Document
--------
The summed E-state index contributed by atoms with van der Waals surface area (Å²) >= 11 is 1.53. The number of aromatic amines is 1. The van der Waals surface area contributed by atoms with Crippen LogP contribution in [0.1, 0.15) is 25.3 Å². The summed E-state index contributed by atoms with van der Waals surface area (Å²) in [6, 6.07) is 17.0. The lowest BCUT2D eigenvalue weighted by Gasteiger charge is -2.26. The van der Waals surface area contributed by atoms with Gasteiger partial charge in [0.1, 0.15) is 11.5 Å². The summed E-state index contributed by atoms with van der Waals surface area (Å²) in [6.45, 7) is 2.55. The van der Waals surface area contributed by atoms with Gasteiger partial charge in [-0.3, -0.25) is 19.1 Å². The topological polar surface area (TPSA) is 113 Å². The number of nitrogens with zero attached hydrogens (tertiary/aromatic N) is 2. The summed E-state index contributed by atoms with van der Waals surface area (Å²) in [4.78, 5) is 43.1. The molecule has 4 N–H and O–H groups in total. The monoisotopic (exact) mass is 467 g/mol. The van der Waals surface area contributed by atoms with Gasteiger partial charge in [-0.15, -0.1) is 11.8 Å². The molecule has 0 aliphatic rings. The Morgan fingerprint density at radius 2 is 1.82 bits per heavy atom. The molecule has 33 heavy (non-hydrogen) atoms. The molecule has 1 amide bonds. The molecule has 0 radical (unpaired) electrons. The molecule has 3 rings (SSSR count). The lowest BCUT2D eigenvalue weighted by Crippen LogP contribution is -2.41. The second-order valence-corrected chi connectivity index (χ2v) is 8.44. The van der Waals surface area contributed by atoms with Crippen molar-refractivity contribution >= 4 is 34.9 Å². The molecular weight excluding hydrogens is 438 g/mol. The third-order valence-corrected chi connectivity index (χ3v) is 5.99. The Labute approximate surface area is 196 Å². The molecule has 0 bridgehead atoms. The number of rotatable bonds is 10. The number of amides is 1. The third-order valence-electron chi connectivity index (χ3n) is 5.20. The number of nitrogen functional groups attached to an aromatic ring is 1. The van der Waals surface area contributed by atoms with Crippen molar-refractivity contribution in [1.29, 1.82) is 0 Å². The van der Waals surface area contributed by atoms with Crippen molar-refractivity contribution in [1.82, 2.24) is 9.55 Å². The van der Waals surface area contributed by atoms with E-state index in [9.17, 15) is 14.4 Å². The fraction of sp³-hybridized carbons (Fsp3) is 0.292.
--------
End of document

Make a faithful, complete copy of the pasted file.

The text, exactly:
The summed E-state index contributed by atoms with van der Waals surface area (Å²) >= 11 is 1.53. The number of aromatic amines is 1. The van der Waals surface area contributed by atoms with Crippen LogP contribution in [0.1, 0.15) is 25.3 Å². The summed E-state index contributed by atoms with van der Waals surface area (Å²) in [6, 6.07) is 17.0. The lowest BCUT2D eigenvalue weighted by Gasteiger charge is -2.26. The van der Waals surface area contributed by atoms with Gasteiger partial charge in [0.1, 0.15) is 11.5 Å². The summed E-state index contributed by atoms with van der Waals surface area (Å²) in [6.45, 7) is 2.55. The van der Waals surface area contributed by atoms with Gasteiger partial charge in [-0.3, -0.25) is 19.1 Å². The topological polar surface area (TPSA) is 113 Å². The number of nitrogens with zero attached hydrogens (tertiary/aromatic N) is 2. The summed E-state index contributed by atoms with van der Waals surface area (Å²) in [4.78, 5) is 43.1. The molecule has 4 N–H and O–H groups in total. The monoisotopic (exact) mass is 467 g/mol. The van der Waals surface area contributed by atoms with Gasteiger partial charge in [-0.15, -0.1) is 11.8 Å². The molecule has 0 aliphatic rings. The Morgan fingerprint density at radius 2 is 1.82 bits per heavy atom. The molecule has 33 heavy (non-hydrogen) atoms. The molecule has 1 amide bonds. The molecule has 0 radical (unpaired) electrons. The molecule has 3 rings (SSSR count). The lowest BCUT2D eigenvalue weighted by Crippen LogP contribution is -2.41. The second-order valence-corrected chi connectivity index (χ2v) is 8.44. The van der Waals surface area contributed by atoms with Crippen molar-refractivity contribution >= 4 is 34.9 Å². The molecular weight excluding hydrogens is 438 g/mol. The third-order valence-corrected chi connectivity index (χ3v) is 5.99. The Labute approximate surface area is 196 Å². The molecule has 0 bridgehead atoms. The number of rotatable bonds is 10. The number of amides is 1. The third-order valence-electron chi connectivity index (χ3n) is 5.20. The number of nitrogen functional groups attached to an aromatic ring is 1. The van der Waals surface area contributed by atoms with Crippen molar-refractivity contribution in [1.29, 1.82) is 0 Å². The van der Waals surface area contributed by atoms with Crippen molar-refractivity contribution in [1.82, 2.24) is 9.55 Å². The van der Waals surface area contributed by atoms with E-state index in [9.17, 15) is 14.4 Å². The fraction of sp³-hybridized carbons (Fsp3) is 0.292.